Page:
“Dark Fields of the Republic”: Alexander Gardner’s Photographs at the National Portrait Gallery

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The Lincoln glass-plate negative.

On a blustery Sunday afternoon, we stopped inside DC’s National Portrait Gallery to take in a new exhibit of Alexander Gardner’s photographs. The Gardner exhibit is the latest in a series of truly stellar presentations of Civil War materials occasioned by the war’s sesquicentennial at the Portrait Gallery; as if informed by the historic building’s own Civil War past life (it served as a hospital and the site of Lincoln’s second inaugural ball–plus both Clara Barton and Walt Whitman worked in the building at various times), curators have pulled together a tremendous series of exhibits that explore the war’s ongoing impact on the American people. The Gardner exhibit continues this record of excellence.

Taking up a large portion of a wing on the museum’s second floor, the exhibit gives the viewer a thorough introduction to the enigmatic and still underappreciated work of Gardner, who began his career as an assistant of Mathew Brady and whose work is still trapped in Brady’s long shadow. “Dark Fields of the Republic” makes a strong case for why Gardner deserves to emerge from this shadow: his battlefield photos, portraits of Civil War luminaries (particularly Lincoln), and later work documenting Native Americans in the West is both visually arresting and fascinating from the perspective of narrative. For instance, Gardner took a series of photos immediately after the war’s conclusion that staged the men who found John Wilkes Booth planning their raid, or victorious Union generals huddled around a map, recreating a moment when the war’s outcome was not ordained. These images speak to the narrative quality of photographs in the nineteenth century–photographs were not expected to necessarily represent the reality of whatever they capture in the frame, but were manipulable images that imparted stories.

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Walt Whitman and unidentified companions, by Alexander Gardner.

We can see, therefore, how Gardner and his assistants believed that moving around dead bodies on a battlefield and arranging them artistically to tell a story was an acceptable action, as Gardner is believed to have done when photographing the aftermath of Gettysburg. The interpretive captions accompanying the Gettysburg photos convey the nuances of this controversy. But perhaps even more explanation is generated by seeing so much of Gardner’s work placed in chronological order: it’s fairly easy to see how a man who began by taking stagey photographs of families and self-portraits in full frontiersman garb would find a photograph’s story more compelling than its adherence to realism.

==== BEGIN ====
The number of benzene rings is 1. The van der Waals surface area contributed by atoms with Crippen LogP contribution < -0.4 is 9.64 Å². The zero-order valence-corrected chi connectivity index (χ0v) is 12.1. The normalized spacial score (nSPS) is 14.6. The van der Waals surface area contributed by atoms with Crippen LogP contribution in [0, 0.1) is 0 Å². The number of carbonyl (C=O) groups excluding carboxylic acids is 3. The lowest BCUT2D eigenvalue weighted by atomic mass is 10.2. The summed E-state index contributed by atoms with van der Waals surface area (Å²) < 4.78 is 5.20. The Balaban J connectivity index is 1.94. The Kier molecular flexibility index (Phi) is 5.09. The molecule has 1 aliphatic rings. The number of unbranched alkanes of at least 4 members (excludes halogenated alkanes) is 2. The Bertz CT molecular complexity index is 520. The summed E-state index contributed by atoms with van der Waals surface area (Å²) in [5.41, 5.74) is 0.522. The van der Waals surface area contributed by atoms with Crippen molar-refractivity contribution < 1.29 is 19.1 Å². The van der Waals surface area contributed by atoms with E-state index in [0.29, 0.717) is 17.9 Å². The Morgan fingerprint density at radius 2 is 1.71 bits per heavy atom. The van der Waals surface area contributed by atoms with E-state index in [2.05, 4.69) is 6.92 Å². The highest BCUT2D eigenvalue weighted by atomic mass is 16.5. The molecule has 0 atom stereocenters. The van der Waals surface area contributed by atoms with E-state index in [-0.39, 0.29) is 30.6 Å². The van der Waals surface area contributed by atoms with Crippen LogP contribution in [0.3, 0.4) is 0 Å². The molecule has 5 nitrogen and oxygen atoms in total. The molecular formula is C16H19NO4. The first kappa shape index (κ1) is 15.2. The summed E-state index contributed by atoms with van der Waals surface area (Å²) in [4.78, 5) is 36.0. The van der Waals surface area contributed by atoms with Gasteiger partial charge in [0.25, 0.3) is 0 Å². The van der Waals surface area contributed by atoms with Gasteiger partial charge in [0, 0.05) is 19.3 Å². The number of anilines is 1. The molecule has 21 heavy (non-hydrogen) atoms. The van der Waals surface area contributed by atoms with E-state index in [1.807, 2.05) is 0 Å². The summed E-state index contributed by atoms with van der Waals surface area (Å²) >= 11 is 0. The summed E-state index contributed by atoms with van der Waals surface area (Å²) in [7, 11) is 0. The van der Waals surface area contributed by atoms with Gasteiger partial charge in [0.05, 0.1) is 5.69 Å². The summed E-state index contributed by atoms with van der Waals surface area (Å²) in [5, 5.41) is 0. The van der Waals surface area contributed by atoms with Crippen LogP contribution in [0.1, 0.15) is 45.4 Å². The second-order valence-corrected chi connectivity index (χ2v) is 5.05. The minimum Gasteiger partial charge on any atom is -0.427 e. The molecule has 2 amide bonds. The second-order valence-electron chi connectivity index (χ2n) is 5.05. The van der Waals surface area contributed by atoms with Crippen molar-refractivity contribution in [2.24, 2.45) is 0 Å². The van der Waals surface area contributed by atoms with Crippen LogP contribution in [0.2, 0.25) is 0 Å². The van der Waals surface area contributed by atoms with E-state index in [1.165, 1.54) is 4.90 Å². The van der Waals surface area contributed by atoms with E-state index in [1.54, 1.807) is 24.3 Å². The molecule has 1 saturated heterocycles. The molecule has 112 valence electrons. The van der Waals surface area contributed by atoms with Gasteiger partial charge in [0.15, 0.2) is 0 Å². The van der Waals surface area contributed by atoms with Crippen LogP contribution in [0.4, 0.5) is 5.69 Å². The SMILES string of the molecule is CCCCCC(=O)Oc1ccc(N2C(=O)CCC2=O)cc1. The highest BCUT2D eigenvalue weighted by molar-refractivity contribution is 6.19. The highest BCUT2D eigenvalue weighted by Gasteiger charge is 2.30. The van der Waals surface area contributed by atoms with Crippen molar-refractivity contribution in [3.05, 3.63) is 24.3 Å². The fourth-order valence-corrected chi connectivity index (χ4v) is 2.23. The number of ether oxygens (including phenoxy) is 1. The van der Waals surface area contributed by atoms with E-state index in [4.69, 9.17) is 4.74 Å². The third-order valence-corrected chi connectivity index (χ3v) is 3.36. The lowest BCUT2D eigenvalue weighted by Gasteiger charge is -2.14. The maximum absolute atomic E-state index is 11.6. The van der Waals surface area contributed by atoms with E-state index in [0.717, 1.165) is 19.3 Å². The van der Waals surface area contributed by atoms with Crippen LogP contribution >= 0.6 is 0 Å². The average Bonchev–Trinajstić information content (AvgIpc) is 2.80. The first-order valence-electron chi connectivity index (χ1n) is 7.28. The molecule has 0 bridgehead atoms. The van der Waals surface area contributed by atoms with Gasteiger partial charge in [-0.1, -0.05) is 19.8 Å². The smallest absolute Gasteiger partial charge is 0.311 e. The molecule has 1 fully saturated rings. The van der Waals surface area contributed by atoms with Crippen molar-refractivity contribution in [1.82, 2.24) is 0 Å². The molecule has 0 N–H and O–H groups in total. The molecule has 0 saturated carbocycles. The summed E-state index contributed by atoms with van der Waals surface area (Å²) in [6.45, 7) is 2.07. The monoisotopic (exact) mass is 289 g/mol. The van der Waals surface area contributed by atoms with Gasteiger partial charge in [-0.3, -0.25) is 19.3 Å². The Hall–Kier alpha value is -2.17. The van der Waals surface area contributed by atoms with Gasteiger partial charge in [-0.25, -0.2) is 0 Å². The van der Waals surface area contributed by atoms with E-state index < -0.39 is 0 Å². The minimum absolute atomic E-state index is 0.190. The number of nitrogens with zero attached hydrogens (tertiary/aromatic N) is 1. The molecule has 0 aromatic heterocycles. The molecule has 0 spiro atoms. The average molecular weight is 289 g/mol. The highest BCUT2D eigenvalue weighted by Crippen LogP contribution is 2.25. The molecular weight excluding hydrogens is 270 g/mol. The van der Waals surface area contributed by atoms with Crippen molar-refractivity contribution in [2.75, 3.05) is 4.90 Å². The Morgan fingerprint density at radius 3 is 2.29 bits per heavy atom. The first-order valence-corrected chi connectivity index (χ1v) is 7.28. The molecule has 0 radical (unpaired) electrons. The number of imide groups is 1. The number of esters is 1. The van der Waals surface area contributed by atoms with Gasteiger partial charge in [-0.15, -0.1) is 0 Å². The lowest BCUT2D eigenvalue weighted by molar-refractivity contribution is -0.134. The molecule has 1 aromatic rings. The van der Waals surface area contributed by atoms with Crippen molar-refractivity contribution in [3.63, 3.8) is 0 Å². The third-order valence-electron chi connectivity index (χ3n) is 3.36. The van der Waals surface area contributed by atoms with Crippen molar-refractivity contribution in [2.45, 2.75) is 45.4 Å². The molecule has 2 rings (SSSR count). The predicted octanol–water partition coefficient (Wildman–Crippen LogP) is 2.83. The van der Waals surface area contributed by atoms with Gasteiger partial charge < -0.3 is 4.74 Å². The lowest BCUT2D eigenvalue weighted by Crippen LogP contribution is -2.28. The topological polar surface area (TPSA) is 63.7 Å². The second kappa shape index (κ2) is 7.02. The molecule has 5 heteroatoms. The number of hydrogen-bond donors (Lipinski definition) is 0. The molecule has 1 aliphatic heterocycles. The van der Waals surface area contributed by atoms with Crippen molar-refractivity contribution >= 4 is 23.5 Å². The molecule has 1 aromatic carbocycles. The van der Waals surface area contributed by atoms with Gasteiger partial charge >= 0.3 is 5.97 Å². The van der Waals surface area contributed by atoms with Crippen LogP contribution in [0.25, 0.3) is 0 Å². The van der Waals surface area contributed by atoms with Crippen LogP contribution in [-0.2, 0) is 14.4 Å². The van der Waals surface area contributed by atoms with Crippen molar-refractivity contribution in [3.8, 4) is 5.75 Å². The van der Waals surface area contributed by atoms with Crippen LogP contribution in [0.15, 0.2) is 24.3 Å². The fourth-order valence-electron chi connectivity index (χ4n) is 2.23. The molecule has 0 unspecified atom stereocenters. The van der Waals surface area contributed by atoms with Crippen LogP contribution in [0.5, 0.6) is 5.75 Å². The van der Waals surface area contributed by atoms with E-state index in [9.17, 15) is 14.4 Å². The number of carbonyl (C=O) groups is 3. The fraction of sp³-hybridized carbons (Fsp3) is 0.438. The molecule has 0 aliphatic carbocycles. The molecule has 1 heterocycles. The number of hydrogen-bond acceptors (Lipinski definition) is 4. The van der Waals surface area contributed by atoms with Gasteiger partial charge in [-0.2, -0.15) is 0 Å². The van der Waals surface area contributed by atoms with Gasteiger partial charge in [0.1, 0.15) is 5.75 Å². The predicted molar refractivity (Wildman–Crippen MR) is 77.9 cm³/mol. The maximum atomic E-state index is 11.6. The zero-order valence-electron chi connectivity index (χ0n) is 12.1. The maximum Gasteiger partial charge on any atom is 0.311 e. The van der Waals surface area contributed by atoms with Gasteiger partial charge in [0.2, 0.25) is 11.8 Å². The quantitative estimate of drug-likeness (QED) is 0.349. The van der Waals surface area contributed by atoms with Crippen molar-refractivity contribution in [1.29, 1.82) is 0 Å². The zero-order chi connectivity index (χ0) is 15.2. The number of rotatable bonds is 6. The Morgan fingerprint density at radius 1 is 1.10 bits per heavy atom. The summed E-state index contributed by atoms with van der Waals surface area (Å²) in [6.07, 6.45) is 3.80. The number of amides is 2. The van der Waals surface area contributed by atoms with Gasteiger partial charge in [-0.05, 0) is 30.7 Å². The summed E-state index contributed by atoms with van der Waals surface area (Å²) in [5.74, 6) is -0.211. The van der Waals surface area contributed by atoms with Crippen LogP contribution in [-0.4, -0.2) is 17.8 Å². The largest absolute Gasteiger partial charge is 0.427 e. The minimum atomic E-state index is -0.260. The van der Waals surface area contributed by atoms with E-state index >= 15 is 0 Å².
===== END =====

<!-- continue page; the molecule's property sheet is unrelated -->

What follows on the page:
Though his battlefield photos are undeniably (if problematically) moving, Gardner’s bread and butter was his portraiture. His most famous portrait is part of the Portrait Gallery’s permanent collection: the cracked plate portrait of the President, taken a few days before he was assassinated. The portrait is almost too laden with symbolism, with the weight of history, to derive much about Lincoln himself from it, but in Gardner’s other sittings with the president, there is wryness in the mouth, a familiarity in the way the eyeglasses are held, that bring Lincoln back to life. It’s wonderful to have all the Lincoln portraits together, and even more wonderful that the museum has put on display Gardner’s original glass-plate negative of an 1863 Lincoln portrait. Gardner, as the caption describes, was a master of evenly distributing collodion over the plate, resulting in the beautiful clarity of his images.

After the war, Gardner moved West, documenting Native American ways of life that were all to quickly disappearing. As the exhibit is presented, this westward movement is all part of the same gesture of U.S. empire preservation and extension, at all costs. Eventually, Gardner moved back East and gave up photography. Yet his images endure, as in his moving Photographic Sketch Book of the War (1865-66). The Sketch Book tells a story not unlike the one of Herman Melville’s Battle-Pieces, a chronological rendering of the Civil War that attempts to find meaning in the country’s moment of precarity. Committed to narrativizing history, Gardner’s photographs remain enduring glimpses of a period that is always under revision, like the country they attempt to represent.

“Dark Fields of the Republic: Alexander Gardner Photographs 1859-1872” is open at the National Portrait Gallery in Washington, DC, until March 16, 2016.

 

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